questions, such as repeat offenses, social status and the types of crimes.
11. We examined criminal court records for all adoptees and their biological and
adoptive parents and found 65,516 convictions. In families in which neither a
biological nor an adoptive parent had been convicted, only 13.5 percent of the sons
had criminal records. (We concentrated on sons in our analysis because of the low
conviction rate among women.) In families in which an adoptive but not a biological
parent had been convicted, 14.7 percent of the sons had criminal records – not a
significant difference from the first group. But if a biological parent rather than an
adoptive parent had been convicted, 20 percent of the sons had criminal records. And
the rate was even higher – 24.5 percent – if both an adoptive and a biological parent
had court convictions.
12. Furthermore, we found that 4 percent of our adoptees accounted for almost 70
percent of the convictions. And these chronic offenders were more likely than the
others to have biological parents with more than one conviction. Those whose
biological parents had three or more convictions, for example, made up only 1 percent
of the group that accounted for 30 percent of the criminal convictions. This extremely
high rate of convictions among the very small number of the adoptees whose parents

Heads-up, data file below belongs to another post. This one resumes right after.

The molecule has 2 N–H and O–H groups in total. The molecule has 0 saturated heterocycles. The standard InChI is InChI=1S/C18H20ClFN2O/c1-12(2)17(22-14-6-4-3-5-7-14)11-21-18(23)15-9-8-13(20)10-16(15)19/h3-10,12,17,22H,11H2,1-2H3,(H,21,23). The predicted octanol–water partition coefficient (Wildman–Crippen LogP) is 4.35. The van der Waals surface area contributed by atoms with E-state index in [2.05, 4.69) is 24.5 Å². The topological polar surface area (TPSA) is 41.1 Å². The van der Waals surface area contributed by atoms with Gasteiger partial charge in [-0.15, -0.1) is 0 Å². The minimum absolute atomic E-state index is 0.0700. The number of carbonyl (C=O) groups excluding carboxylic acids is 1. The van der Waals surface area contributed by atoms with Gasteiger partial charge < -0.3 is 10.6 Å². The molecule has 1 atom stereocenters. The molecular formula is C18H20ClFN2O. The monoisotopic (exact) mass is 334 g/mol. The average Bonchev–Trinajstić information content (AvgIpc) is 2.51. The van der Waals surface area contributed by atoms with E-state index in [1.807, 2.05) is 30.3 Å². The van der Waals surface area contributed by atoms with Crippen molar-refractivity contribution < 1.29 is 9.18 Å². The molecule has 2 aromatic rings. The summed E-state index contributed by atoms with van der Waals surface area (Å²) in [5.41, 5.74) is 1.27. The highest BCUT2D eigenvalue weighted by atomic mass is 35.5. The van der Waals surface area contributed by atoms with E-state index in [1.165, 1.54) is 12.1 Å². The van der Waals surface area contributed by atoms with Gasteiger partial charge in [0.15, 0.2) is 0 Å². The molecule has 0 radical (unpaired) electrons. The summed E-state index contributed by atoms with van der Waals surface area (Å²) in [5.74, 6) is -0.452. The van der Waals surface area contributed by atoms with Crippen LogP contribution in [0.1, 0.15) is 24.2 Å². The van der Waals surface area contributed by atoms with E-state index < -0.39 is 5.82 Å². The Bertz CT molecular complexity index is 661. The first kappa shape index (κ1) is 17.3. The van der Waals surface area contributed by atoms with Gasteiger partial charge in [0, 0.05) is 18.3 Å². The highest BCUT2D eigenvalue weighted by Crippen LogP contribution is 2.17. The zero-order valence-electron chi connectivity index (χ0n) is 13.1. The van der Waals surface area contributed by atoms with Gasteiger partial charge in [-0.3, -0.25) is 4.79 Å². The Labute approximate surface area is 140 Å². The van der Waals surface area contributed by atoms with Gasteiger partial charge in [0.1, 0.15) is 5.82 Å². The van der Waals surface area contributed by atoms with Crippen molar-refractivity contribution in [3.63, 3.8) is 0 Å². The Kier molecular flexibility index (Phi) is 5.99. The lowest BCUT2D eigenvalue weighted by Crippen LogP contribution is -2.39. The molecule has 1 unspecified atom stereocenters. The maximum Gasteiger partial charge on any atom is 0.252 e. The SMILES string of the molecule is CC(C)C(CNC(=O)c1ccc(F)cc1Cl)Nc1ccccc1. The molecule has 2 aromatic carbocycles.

were multiple offenders suggests that a genetic predisposition plays an especially
important role in their criminality.
13. Exactly what that role may be remains unknown, but our results suggest that it
does not involve a tendency toward any particular kind of crime. Instead, any
biological predisposition the adoptees inherits must be of a general nature, perhaps
related to the capacity to learn to conform to family and social rules.
14. When we looked at the social and economic status of the family into which the
child was adopted, we found support for the genetic theory. But we also found further
proof of the interplay between nature and nurture in the development of criminality.
Gabrielli, Katherine Van Dusen of the Psychological Institute Kommunehospitalet in
Copenhagen and I found that children born to parents from the lowest social classes
had the highest rates of criminality, no matter what type of family they were adopted
into; however, those adopted by families of the lowest social and economic status
were almost 40 percent more likely to have criminal convictions than the children
adopted by families of the highest social class. Regardless of genetic background,
improved social conditions seem to reduce criminality.
15. Our basic research goal was to determine whether genetically influenced
characteristics play a role in the development of antisocial behavior. But we could
only address this question indirectly. Our measure of antisocial behavior consisted of
a decision by the courts that our subjects had committed crimes. However, we know
that there is far more crime than is detected, charged or brought to trial or that results
in convictions. Many of these uncounted crimes may have been committed by persons